&ldquoThe viability of the organic market rests on consumer trust in the USDA Organic seal, and trust that the organic seal represents a meaningful differentiation from other agricultural practices,&rdquo Batcha said.

Other organizations harmed by this protracted government inaction include those representing organic livestock farmers, organic certification agencies, organic retailers and organic consumers.

What the organic livestock standard says

The Organic Foods Production Act, which established the federal regulations overseeing the U.S. organic sector, was passed in 1990, but not implemented until 2002.

The Organic Livestock and Poultry Production rule, commonly referred to as the Organic Animal Welfare Rule, is the result of 14 years of public and transparent work, and reflects deep engagement and input by organic stakeholders during multiple administrations, both Republican and Democrat.

The rule addresses four broad areas of organic livestock and poultry practices including living conditions, animal healthcare, transport and slaughter. The Organic Livestock and Poultry Production rule represents a refinement and clarification of a series of organic animal welfare recommendations:

  • Establishes minimum indoor and outdoor space requirements for poultry.
  • Clarifies how producers and handlers must treat livestock and chickens to ensure their health and well-being throughout life, including transport and slaughter.
  • Specifies which physical alterations are allowed and prohibited in organic livestock and poultry production.

The rule provides more than ample time for producers to become compliant with the new standards, including five years to establish outdoor access requirements for egg operations three years for broiler operations to establish indoor space requirements and one year for all other adjustments.

Thousands of recent comments support implementing the rule on Nov. 14

After extensive public input and a thorough vetting process&mdashincluding reviews, audits and analysis by the National Organic Standards Board, the Agriculture Department&rsquos Office of Inspector General and the National Organic Program&mdashthe National Organic Program released and published the final rule on Organic Livestock and Poultry Practices on Jan. 19.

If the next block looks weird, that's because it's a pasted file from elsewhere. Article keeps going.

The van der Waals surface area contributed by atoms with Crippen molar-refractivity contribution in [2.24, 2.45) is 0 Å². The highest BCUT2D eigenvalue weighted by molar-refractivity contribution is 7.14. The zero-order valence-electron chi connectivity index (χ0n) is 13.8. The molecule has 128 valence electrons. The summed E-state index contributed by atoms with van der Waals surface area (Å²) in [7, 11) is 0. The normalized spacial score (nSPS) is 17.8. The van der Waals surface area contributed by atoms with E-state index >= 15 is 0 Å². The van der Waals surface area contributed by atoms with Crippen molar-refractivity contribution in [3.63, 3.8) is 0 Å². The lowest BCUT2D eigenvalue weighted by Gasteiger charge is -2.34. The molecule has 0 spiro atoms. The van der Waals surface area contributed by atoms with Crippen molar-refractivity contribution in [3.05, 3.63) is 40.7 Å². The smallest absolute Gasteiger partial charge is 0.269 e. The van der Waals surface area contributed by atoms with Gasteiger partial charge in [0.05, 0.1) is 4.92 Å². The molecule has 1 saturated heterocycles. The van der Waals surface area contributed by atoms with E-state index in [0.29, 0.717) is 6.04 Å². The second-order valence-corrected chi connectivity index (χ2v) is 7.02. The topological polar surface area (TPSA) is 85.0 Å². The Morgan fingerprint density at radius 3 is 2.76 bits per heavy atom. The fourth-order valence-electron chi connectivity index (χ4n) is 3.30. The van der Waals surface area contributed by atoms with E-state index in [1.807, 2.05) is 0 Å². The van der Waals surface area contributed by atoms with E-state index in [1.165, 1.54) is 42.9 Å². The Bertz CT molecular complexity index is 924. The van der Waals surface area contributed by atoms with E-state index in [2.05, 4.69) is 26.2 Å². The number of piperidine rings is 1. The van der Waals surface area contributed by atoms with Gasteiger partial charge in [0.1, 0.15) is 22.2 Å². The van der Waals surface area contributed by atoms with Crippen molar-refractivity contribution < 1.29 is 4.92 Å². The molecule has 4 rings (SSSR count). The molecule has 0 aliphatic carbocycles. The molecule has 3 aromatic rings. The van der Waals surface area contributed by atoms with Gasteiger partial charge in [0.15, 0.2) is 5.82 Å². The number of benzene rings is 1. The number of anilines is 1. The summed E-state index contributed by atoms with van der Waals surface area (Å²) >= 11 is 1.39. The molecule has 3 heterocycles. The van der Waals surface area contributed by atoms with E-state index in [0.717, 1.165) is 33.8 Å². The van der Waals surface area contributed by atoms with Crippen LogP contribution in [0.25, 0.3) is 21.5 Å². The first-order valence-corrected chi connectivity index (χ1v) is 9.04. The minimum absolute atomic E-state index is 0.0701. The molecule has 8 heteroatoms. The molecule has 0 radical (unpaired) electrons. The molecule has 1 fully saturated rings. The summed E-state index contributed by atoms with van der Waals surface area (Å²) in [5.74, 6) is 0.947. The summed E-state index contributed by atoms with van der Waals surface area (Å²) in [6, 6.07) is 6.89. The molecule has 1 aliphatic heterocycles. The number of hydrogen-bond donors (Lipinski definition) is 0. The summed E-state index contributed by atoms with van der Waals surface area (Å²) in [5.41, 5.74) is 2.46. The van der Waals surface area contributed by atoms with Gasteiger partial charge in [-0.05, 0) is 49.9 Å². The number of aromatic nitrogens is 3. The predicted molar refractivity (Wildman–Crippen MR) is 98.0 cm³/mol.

A White House memorandum, released on Jan. 20 to federal agencies, requested a freeze on rules recently published or pending. Consequently, the effective date of the rule was delayed to May 19.

On May 10, the USDA delayed the effective date an additional six months, to Nov. 14, and opened a 30-day comment period asking for responses to four possible options for the Final Rule:

  • Let the rule become effective on Nov. 14.
  • Suspend the rule indefinitely, during which time the agriculture department would consider whether to implement, modify or withdraw the Final Rule.
  • Delay the effective date of the rule beyond Nov. 14.
  • Withdraw the rule.

During the 30-day comment period, more than 47,000 comments were received 99 percent supported the rule becoming effective as written on Nov. 14.

&ldquoProducers are organic because they choose to be. It&rsquos a voluntary system, and the organic sector welcomes clear and fair standards under which to operate,&rdquo Batcha said. &ldquoOrganic regulations apply only to certified organic producers, and those organic producers are overwhelmingly in favor of this new regulation. Most of the criticism of the new organic animal welfare rule has come from outside the sector, and by special interest groups not impacted by the regulation, but which would like to override the will of our members.

&ldquoIt is important to note this issue did not just arise in 2017, rather it is the result of many years of failure of good government,&rdquo Batcha added.

Jesse Laflamme, owner and CEO of organic egg producer Pete and Gerry&rsquos Organics, said, &ldquoThe organic industry has been fighting for this rule for years. Certified organic egg, dairy and animal producers hold their operations to a higher standard of animal welfare than is required, because it is the right thing to do and it is what our customers expect. The organic industry works hard to live up to the expectation of its consumers, and we expect the USDA to live up to its mandate to oversee the industry in a way that is fair and will enable us to continue to prosper.&rdquo